Age was significantly higher in femoral shortening patients, even after adjustment. Klisic et al. performed femoral shortening routinely after the age of 5 [4]. Dimitrio et al. and Ryan et al. did femoral shortening for all patients older than 3 years [2, 16]. Femoral shortening was performed routinely by Erturk et al. on 49 hips of children between the ages of 2 and 5, and only one hip redislocated [17]. Ning et al. performed femoral shortening in all of the 864 developmentally dysplastic hips in children older than three, 27.4% of these patients developed AVN of grade II or higher based on the Kalamchi classification, and their redislocation rate was 1.6% [18]. The side of the operated hip did not affect the rate of femoral shortening.

Male gender was associated with a higher probability of femoral shortening, even when the influence of other variables was statistically controlled. This difference can be explained, at least in part by increased muscle and tendon elasticity in females [19, 20]. BMI was eliminated from the reduced model in the multivariable analysis, as it was significantly lower in the group that had a higher age. BMI tends to decrease after the age of 1 until the age of 5.5 [21]. Because pelvic osteotomy is done after the completion of femoral shortening, it also was not added to the full model as a potential predictor.

Hefti suggested that femoral shortening should “always” be added to open reduction if the upper ridge of the femoral metaphysis is higher than the triradiate cartilage, which is equivalent to IHDI 4 [22]. In a study done by Cordier et al. 10 out of 118 hips required femoral shortening, and in all of these hips, the ossification centre was above the superolateral margin of the acetabulum (Tonnis grade 4) [23]. In the current study, 1 out of the 87 (1%) IHDI 3 hips required femoral shortening, and a quarter (118/461) of the IHDI grade 4 hips required femoral shortening to achieve a stable intraoperative reduction. The IHDI classification reliability has been tested, and it was used in this study because it does not depend on the presence of an ossific nucleus, which may not be always present [24].

Interestingly, femoral shortening might be protective against the need for additional procedures when combined with OR here, which is consistent with what was reported by Gholve et al., Based on data from 49 hips and a minimum follow-up of five years [25]. The risk of recurrence is increased with age as described in a recent report [18]. Femoral shortening did not affect the risk of avascular necrosis in the current study. In an analysis of 26 hips that underwent open reduction and acetabuloplasty, Akgul et al. performed femoral shortening in 13 hips. Avascular necrosis occurred in 6 hips and was distributed evenly between the two groups [26]. The probability of deep surgical site infection was higher when femoral shortening is performed (Table 3), which is a biologically plausible finding.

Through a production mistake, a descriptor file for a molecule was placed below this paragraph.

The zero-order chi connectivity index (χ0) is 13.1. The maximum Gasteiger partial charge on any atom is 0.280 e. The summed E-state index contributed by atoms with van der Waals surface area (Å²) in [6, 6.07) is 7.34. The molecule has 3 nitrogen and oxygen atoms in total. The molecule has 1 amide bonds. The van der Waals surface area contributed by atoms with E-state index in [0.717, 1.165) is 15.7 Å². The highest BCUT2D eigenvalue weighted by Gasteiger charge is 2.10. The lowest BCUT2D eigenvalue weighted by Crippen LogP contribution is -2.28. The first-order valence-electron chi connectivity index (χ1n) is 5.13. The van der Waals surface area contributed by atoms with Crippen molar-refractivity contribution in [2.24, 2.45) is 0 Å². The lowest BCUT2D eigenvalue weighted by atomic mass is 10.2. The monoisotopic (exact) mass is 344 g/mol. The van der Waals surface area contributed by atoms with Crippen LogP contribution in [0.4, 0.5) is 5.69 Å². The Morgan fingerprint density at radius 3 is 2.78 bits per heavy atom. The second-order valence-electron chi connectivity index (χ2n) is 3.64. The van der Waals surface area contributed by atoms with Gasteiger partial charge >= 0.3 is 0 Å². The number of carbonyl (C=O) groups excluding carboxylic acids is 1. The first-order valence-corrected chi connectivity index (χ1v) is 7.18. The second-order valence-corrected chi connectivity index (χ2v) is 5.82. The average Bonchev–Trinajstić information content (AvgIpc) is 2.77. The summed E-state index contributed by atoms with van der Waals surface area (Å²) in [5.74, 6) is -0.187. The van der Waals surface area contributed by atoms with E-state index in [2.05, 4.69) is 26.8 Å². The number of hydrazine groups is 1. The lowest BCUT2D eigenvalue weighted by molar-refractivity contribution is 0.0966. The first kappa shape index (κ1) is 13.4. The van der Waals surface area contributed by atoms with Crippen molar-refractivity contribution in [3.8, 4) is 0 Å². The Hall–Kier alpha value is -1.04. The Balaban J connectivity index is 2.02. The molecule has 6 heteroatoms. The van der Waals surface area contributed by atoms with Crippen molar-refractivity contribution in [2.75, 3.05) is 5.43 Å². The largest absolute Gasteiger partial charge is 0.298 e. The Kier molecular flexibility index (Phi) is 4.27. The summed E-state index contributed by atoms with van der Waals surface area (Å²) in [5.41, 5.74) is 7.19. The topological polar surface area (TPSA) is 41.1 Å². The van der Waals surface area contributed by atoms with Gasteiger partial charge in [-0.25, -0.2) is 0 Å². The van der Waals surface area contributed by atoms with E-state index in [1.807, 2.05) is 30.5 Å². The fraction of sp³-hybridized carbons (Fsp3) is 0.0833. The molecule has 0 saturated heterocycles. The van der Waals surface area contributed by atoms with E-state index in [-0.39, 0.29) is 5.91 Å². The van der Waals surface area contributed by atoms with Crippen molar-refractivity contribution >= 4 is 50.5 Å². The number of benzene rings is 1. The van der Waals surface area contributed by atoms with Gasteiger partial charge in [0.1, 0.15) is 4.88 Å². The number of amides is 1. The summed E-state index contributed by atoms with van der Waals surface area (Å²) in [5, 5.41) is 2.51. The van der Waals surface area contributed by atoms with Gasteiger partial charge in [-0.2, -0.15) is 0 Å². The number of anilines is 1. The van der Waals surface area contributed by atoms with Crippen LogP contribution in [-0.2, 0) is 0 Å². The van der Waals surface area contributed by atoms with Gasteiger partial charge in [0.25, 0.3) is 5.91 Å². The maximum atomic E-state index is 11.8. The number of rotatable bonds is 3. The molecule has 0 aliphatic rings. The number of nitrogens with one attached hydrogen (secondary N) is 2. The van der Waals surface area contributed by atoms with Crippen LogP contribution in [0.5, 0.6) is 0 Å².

The lack of external validation was a limitation in this study. The indication for femoral shortening is clear when the hip fails to reduce after open reduction but deciding to perform femoral shortening based on tight reduction alone is not standardized, and tension on the femoral head is influenced by the extremity position. Although femoral shortening was decided based on intraoperative assessment in here, surgeons may add femoral shortening based on preconceived ideas.


In addition to age and superior displacement of the femoral head, male gender is an independent risk factor for needing femoral shortening. The developed model may thus prove helpful in the preoperative phase. Personalizing the probability of femoral shortening may also further optimize family education, operating room preparation and operative time utilization. Femoral shortening may reduce recurrence in selected patients at the expense of a higher chance of deep surgical site infection.



Akaike information criterion


Area under the curve


Body mass index


Developmental dysplasia of the hip


International hip dysplasia institute


Interquartile range


Receiver operator characteristic


Variance inflation factor



The author thanks Hans Reitsma and Omar Kasule for helpful comments on the design of this study.


This research received no specific grant from any funding agency in the public, commercial, or not-for-profit sectors.

Availability of data and materials

The datasets used and/or analysed during the current study are available from the corresponding author on reasonable request.

Authors’ contributions

NA performed data collection, statistical analysis, and wrote the manuscript. The author read and approved the final manuscript.

Ethics approval and consent to participate

Ethical approval for this study was obtained from King Fahad Medical City, Institutional Review Board (log number 18–187).

Consent for publication

Not applicable.

Competing interests

The author declares that he has no competing interests.

Publisher’s Note

Springer Nature remains neutral with regard to jurisdictional claims in published maps and institutional affiliations.